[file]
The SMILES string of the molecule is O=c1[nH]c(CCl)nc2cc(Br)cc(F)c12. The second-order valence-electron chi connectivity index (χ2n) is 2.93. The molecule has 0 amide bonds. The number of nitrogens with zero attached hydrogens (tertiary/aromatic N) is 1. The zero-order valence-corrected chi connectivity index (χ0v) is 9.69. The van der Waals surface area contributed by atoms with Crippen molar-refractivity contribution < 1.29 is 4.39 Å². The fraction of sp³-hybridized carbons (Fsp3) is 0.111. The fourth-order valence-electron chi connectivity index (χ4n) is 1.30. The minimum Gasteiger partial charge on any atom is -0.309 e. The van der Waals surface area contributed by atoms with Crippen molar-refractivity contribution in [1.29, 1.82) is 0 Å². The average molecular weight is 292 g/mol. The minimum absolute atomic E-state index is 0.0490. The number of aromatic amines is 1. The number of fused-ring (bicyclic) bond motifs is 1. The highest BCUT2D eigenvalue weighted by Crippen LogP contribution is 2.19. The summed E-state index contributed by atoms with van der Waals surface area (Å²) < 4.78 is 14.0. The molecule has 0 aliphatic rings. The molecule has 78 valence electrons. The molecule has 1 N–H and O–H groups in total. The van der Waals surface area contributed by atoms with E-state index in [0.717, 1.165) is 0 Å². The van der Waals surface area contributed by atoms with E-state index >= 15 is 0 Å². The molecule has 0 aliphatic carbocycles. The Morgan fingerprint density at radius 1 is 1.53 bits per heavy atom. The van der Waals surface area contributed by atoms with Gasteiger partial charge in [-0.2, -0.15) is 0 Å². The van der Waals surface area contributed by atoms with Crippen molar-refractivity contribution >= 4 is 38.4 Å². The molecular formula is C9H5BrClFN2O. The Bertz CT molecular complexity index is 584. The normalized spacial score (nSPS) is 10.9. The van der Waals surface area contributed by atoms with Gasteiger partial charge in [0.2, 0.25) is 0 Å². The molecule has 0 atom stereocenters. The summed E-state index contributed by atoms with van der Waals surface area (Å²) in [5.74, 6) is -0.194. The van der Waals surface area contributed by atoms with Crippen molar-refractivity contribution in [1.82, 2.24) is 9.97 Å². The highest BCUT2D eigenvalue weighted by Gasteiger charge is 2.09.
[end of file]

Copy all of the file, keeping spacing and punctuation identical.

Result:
The SMILES string of the molecule is O=c1[nH]c(CCl)nc2cc(Br)cc(F)c12. The second-order valence-electron chi connectivity index (χ2n) is 2.93. The molecule has 0 amide bonds. The number of nitrogens with zero attached hydrogens (tertiary/aromatic N) is 1. The zero-order valence-corrected chi connectivity index (χ0v) is 9.69. The van der Waals surface area contributed by atoms with Crippen molar-refractivity contribution < 1.29 is 4.39 Å². The fraction of sp³-hybridized carbons (Fsp3) is 0.111. The fourth-order valence-electron chi connectivity index (χ4n) is 1.30. The minimum Gasteiger partial charge on any atom is -0.309 e. The van der Waals surface area contributed by atoms with Crippen molar-refractivity contribution in [1.29, 1.82) is 0 Å². The average molecular weight is 292 g/mol. The minimum absolute atomic E-state index is 0.0490. The number of aromatic amines is 1. The number of fused-ring (bicyclic) bond motifs is 1. The highest BCUT2D eigenvalue weighted by Crippen LogP contribution is 2.19. The summed E-state index contributed by atoms with van der Waals surface area (Å²) < 4.78 is 14.0. The molecule has 0 aliphatic rings. The molecule has 78 valence electrons. The molecule has 1 N–H and O–H groups in total. The van der Waals surface area contributed by atoms with E-state index in [0.717, 1.165) is 0 Å². The van der Waals surface area contributed by atoms with E-state index >= 15 is 0 Å². The molecule has 0 aliphatic carbocycles. The Morgan fingerprint density at radius 1 is 1.53 bits per heavy atom. The van der Waals surface area contributed by atoms with Gasteiger partial charge in [-0.2, -0.15) is 0 Å². The van der Waals surface area contributed by atoms with Crippen molar-refractivity contribution >= 4 is 38.4 Å². The molecular formula is C9H5BrClFN2O. The Bertz CT molecular complexity index is 584. The normalized spacial score (nSPS) is 10.9. The van der Waals surface area contributed by atoms with Gasteiger partial charge in [0.2, 0.25) is 0 Å². The molecule has 0 atom stereocenters. The summed E-state index contributed by atoms with van der Waals surface area (Å²) in [5.74, 6) is -0.194. The van der Waals surface area contributed by atoms with Crippen molar-refractivity contribution in [1.82, 2.24) is 9.97 Å². The highest BCUT2D eigenvalue weighted by Gasteiger charge is 2.09.